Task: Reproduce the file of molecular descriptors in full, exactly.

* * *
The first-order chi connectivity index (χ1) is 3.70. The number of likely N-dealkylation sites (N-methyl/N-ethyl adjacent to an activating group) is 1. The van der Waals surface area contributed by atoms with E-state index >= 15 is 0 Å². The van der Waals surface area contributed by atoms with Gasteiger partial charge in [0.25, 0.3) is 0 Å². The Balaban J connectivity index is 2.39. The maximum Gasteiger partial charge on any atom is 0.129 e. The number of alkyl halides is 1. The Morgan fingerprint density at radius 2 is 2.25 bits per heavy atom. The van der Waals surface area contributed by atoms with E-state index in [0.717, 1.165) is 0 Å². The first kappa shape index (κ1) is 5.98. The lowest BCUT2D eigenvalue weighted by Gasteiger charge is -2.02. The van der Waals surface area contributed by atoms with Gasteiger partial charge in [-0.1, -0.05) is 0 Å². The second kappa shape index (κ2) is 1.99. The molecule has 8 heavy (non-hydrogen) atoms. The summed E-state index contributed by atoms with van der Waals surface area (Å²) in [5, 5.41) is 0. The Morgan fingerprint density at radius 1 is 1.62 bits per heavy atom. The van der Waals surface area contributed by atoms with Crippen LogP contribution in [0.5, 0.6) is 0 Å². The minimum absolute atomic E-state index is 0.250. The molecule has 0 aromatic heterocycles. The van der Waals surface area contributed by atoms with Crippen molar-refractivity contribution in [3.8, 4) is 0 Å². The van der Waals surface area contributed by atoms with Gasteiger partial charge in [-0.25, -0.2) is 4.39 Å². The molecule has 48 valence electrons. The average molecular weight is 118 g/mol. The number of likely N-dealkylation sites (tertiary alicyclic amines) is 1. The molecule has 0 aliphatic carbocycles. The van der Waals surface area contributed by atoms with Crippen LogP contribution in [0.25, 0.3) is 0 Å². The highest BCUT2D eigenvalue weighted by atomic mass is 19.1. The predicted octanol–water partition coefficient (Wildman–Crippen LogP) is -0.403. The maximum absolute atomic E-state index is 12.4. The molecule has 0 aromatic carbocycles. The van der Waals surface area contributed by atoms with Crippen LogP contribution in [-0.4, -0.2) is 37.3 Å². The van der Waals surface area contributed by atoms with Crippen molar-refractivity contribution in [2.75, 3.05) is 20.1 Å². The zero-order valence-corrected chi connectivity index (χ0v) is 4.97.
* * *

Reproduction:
The first-order chi connectivity index (χ1) is 3.70. The number of likely N-dealkylation sites (N-methyl/N-ethyl adjacent to an activating group) is 1. The van der Waals surface area contributed by atoms with E-state index >= 15 is 0 Å². The van der Waals surface area contributed by atoms with Gasteiger partial charge in [0.25, 0.3) is 0 Å². The Balaban J connectivity index is 2.39. The maximum Gasteiger partial charge on any atom is 0.129 e. The number of alkyl halides is 1. The Morgan fingerprint density at radius 2 is 2.25 bits per heavy atom. The van der Waals surface area contributed by atoms with E-state index in [0.717, 1.165) is 0 Å². The first kappa shape index (κ1) is 5.98. The lowest BCUT2D eigenvalue weighted by Gasteiger charge is -2.02. The van der Waals surface area contributed by atoms with Gasteiger partial charge in [-0.1, -0.05) is 0 Å². The second kappa shape index (κ2) is 1.99. The molecule has 8 heavy (non-hydrogen) atoms. The summed E-state index contributed by atoms with van der Waals surface area (Å²) in [5, 5.41) is 0. The Morgan fingerprint density at radius 1 is 1.62 bits per heavy atom. The van der Waals surface area contributed by atoms with Crippen LogP contribution in [0.5, 0.6) is 0 Å². The minimum absolute atomic E-state index is 0.250. The molecule has 0 aromatic heterocycles. The van der Waals surface area contributed by atoms with Crippen molar-refractivity contribution in [3.8, 4) is 0 Å². The van der Waals surface area contributed by atoms with Gasteiger partial charge in [-0.25, -0.2) is 4.39 Å². The molecule has 48 valence electrons. The average molecular weight is 118 g/mol. The number of likely N-dealkylation sites (tertiary alicyclic amines) is 1. The molecule has 0 aliphatic carbocycles. The van der Waals surface area contributed by atoms with Crippen LogP contribution in [0.25, 0.3) is 0 Å². The highest BCUT2D eigenvalue weighted by atomic mass is 19.1. The predicted octanol–water partition coefficient (Wildman–Crippen LogP) is -0.403. The maximum absolute atomic E-state index is 12.4. The molecule has 0 aromatic carbocycles. The van der Waals surface area contributed by atoms with Crippen LogP contribution in [-0.4, -0.2) is 37.3 Å². The van der Waals surface area contributed by atoms with Crippen molar-refractivity contribution in [2.75, 3.05) is 20.1 Å². The zero-order valence-corrected chi connectivity index (χ0v) is 4.97.